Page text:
An average of 19 to 20 tropical cyclones visit the Philippines yearly. The country is also included in the Pacific Ring of Fire, where most of the volcanoes are active.
Typhoons, flashfloods, storm surges and volcanic eruptions are among the disasters Filipinos often experience.
Be prepared. Here are the hotlines that can save you and your family.
Surrounded by bodies of water, the Philippines sits astride the typhoon belt. Each year, an average of 19 to 20 tropical cyclones or bagyo enters the Philippine Area of Responsibility (PAR), with 8 to 9 of these crossing the landmass.
In 2014, 19 tropical cyclones were recorded to have entered PAR. Two of them were experienced before the year ended, making their respective landfalls in the Visayas and Mindanao areas.
Since its development from a low pressure area on the last day of November, major weather agencies across the globe closely monitored the potentially dangerous typhoon, later given the international name Hagupit.
Filipinos were alerted against the threat of the approaching cyclone as early as December 2, even if Hagupit was still too far to affect the country.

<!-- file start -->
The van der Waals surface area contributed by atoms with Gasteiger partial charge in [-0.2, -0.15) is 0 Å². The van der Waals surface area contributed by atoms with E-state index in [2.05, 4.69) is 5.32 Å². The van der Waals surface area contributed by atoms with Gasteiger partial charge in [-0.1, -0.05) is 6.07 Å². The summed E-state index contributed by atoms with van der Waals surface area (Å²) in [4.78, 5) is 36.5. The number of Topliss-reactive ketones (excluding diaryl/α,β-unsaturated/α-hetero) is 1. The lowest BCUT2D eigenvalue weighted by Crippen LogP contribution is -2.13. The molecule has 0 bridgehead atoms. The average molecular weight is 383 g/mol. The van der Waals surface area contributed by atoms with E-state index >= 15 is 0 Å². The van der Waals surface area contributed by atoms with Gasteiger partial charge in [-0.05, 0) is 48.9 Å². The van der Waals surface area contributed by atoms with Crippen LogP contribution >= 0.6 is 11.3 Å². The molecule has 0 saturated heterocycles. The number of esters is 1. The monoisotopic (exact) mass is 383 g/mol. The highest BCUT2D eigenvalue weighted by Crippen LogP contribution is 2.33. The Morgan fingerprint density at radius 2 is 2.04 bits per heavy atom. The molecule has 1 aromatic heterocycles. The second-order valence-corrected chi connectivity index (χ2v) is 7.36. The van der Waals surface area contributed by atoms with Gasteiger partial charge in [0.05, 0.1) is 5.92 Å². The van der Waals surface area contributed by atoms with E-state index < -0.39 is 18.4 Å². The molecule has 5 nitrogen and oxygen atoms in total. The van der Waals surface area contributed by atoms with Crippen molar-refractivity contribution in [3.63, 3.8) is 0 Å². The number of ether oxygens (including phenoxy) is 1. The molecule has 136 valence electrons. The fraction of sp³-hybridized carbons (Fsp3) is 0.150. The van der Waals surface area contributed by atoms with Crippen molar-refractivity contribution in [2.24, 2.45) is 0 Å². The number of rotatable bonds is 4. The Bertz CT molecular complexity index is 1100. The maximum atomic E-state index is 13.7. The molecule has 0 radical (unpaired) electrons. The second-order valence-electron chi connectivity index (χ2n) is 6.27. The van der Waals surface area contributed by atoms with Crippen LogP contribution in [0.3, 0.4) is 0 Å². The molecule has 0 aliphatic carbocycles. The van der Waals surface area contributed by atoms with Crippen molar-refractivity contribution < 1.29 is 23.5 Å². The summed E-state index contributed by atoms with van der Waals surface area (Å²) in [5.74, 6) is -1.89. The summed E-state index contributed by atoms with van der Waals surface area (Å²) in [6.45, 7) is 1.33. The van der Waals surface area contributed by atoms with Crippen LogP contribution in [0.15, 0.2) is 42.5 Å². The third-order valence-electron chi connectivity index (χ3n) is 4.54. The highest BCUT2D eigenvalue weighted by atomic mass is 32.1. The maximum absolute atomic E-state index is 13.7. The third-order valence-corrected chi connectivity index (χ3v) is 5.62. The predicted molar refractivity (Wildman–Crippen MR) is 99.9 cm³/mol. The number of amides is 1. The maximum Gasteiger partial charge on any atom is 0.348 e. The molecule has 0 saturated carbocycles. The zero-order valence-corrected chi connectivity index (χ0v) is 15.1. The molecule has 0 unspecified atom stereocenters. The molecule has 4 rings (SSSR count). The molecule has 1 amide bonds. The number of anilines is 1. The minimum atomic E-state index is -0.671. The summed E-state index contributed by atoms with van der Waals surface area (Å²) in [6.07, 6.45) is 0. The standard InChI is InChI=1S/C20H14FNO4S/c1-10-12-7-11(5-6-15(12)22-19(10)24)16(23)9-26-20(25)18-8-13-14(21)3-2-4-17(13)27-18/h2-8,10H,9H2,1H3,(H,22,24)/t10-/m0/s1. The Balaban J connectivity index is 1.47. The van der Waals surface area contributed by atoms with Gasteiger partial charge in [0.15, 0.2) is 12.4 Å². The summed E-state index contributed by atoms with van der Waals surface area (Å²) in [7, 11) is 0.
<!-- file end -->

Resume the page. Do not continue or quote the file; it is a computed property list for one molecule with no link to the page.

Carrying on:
Entering PAR on December 4, the cyclone was locally named Ruby. Two possible scenarios were presented: for it to 1) make landfall and 2) recurve. Despite hoping for the latter, Ruby crossed the archipelago, hitting the land five times before exiting PAR by the evening of December 10.
During its course on land, Ruby left 18 dead and 916 injured. Over 5 billion pesos in damages to agriculture and infrastructure were also reported.
With the catastrophe endured by Filipinos in November 2013 caused by bagyong Yolanda, the Philippines may have learned its lesson. A lot of it, it seems, were applied during the preparations for Ruby.
No less than President Benigno Aquino III ensured that each agency’s preparations were already in place before Ruby’s arrival. This included quizzing his cabinet secretaries on their efforts in preparation for Ruby, to avoid a repeat of the Yolanda situation. A meeting in Camp Aguinaldo was held to mitigate the impact of Ruby in the following days.
Agencies also layman-ized the terms and phrases used in order to make sure everyone understood and acted accordingly. Continuous dissemination of weather bulletins, the initiation of pre-emptive evacuation, and other precautionary measures were undertaken as early as December 2 when the typhoon was still outside the PAR.
Right after Christmas up until New Year’s, PAGASA weather forecasters dutifully monitored the last tropical cyclone of the year— Seniang.
Dumping heavy rains that caused widespread flooding and landslides, among others, Seniang made landfall four times before leaving the PAR on the 2nd of January.
Aside from the 65 deaths, 41 injuries and 7 missing persons, Seniang also caused damages of more than 758 million pesos as of press time.